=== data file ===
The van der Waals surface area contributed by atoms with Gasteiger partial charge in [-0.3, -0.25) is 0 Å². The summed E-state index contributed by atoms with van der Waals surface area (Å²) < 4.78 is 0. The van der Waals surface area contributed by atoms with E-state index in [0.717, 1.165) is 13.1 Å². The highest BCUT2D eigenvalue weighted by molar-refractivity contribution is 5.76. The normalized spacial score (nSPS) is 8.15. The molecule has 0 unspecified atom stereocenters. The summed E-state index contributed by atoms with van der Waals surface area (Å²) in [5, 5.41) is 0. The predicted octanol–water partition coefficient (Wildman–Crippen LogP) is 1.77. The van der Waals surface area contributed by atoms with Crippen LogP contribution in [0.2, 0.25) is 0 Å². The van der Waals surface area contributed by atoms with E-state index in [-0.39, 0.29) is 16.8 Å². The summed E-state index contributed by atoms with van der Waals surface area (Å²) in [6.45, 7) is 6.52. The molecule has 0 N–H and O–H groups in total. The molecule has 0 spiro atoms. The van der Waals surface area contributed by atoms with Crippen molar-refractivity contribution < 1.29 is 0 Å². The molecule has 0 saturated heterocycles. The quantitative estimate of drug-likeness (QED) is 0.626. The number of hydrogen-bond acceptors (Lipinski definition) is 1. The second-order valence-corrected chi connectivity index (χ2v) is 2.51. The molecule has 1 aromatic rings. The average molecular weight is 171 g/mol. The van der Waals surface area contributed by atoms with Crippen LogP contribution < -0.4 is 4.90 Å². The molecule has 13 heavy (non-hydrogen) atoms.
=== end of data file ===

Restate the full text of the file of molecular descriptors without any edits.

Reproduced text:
The van der Waals surface area contributed by atoms with Gasteiger partial charge in [-0.3, -0.25) is 0 Å². The summed E-state index contributed by atoms with van der Waals surface area (Å²) < 4.78 is 0. The van der Waals surface area contributed by atoms with E-state index in [0.717, 1.165) is 13.1 Å². The highest BCUT2D eigenvalue weighted by molar-refractivity contribution is 5.76. The normalized spacial score (nSPS) is 8.15. The molecule has 0 unspecified atom stereocenters. The summed E-state index contributed by atoms with van der Waals surface area (Å²) in [5, 5.41) is 0. The predicted octanol–water partition coefficient (Wildman–Crippen LogP) is 1.77. The van der Waals surface area contributed by atoms with Crippen LogP contribution in [0.2, 0.25) is 0 Å². The van der Waals surface area contributed by atoms with E-state index in [-0.39, 0.29) is 16.8 Å². The summed E-state index contributed by atoms with van der Waals surface area (Å²) in [6.45, 7) is 6.52. The molecule has 0 N–H and O–H groups in total. The molecule has 0 spiro atoms. The van der Waals surface area contributed by atoms with Crippen molar-refractivity contribution < 1.29 is 0 Å². The molecule has 0 saturated heterocycles. The quantitative estimate of drug-likeness (QED) is 0.626. The number of hydrogen-bond acceptors (Lipinski definition) is 1. The second-order valence-corrected chi connectivity index (χ2v) is 2.51. The molecule has 1 aromatic rings. The average molecular weight is 171 g/mol. The van der Waals surface area contributed by atoms with Crippen LogP contribution < -0.4 is 4.90 Å². The molecule has 13 heavy (non-hydrogen) atoms.